Dear Bob --
I'm glad to finally find a way to be in touch with you. I've wanted to do that several times over the years. After a long and winding journey, I am now the minister of a United Church of Christ congregation (sort of like Methodist or Presbyterian, but members are free to hold a wide spectrum of beliefs) in Cary, NC, just outside of Raleigh (I would be glad to send your our website address, but it got blocked on my first attempt to send you this message).
You and I go way back. It was probably in 1963 in Denver. I was a senior in high school, and was one of just a few customers at a Coffee House called the Analyst late one night. They were having an open mic night, and you walked in and wanted to sing -- if I am not mistaken, you were a college student at Gunnison at the time, and I think you may have gone to high school in Aurora, which is where my first wife went to high school. Anyway, you came in and asked to sing, and the owner/manager said, "Well, he doesn't look very much like a folk singer, but we'll let him try, anyway." I think I got your voice imprint in my mind that night, and that imprint has never evaporated. I also loved the character of your songs and the poetry (and humor) of your lyrics-- the Colorado history songs as well as the more traditional folk song style, the love songs and the life songs.
I think I heard you two or three more times at the Analyst before I left to start college in Austin, Texas in the fall of 1964. And then one day I was listening to a radio station in Austin -- I came in to the middle of a song -- and before I had heard more than eight measures of "Elusive Butterfly," even though I had no idea that you even had a recording contract by then, I knew immediately it was you. When I went back home on occasion to Denver/Englewood, I always tried to catch you if you were performing. I returned to Colorado to finish up college in Boulder, and during those years (1966-68) I caught you twice in the same week (around Christmas?), I think, at an actual theater with a stage in Denver -- it may or may not have been the Bluebird. My memories of that are not entirely clear, except that I loved a song you did there which I have never heard before or since -- "Down at Denny's Diner, Over Ham and Eggs, You got Me in Trouble, For Lookin' at Your Legs." Somehow I could identify with those lines, as I could with many of the other words and feelings and experiences you wrote about during those years. I got my brother and my Mom and any current girlfriends turned on to your music, and had at least one or two copies of four of your vinyl albums -- The Elusive Bob Lind; Photographs of Feeling; the Verve album with all the Colorado songs; and Since There Were Circles.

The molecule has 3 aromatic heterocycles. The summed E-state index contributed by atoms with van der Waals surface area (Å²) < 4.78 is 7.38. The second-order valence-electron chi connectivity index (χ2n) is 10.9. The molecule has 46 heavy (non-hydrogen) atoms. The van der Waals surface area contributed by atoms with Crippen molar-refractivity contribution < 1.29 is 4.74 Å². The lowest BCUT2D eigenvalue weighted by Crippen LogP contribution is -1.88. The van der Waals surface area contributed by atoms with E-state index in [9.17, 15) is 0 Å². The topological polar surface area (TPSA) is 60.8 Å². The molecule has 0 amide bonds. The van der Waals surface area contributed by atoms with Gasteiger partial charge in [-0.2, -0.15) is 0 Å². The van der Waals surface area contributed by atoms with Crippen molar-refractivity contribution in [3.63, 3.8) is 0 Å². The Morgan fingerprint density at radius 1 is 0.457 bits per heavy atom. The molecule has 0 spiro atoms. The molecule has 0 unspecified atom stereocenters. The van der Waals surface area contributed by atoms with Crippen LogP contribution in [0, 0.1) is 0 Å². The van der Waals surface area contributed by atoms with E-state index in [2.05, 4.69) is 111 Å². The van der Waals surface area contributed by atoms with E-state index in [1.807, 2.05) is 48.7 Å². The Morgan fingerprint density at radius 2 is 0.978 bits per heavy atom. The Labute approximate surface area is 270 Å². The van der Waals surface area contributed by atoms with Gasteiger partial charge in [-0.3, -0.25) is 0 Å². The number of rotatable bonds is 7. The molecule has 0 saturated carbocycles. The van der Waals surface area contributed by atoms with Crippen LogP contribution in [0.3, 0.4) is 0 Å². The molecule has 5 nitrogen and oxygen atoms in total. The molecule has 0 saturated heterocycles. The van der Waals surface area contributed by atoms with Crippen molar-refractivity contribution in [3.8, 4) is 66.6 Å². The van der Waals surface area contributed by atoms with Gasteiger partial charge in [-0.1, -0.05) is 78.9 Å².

I have the CD with most of your songs from The Elusive Bob Lind and Photographs of Feeling, and was really happy when I just discovered that "Circles" is now available on CD. The copy I ordered last week just arrived in today's mail, which is how I knew to contact you at this site. I'll look forward to learning more about where you have been, where you are now, and what you have done in the intervening years. And I look forward to ordering your latest live CD release very soon.
Would love to find CD quality recordings of the songs from the Verve album and "Denny's Diner." But I know we don't get everything we want.
There is a couple locally who sponsor and host a very respectable series of house concerts in Raleigh -- mostly folk-based, some blue grass, etc. I think that might be a very good venue for you, and if you are ever interested in knowing more about it, I would be happy to make connections for you. It would be great to meet you and to hear you perform "live" again.
Nice to catch up with you. Keep up the good work.
Blessings -- (F. Patrick) Pat Russell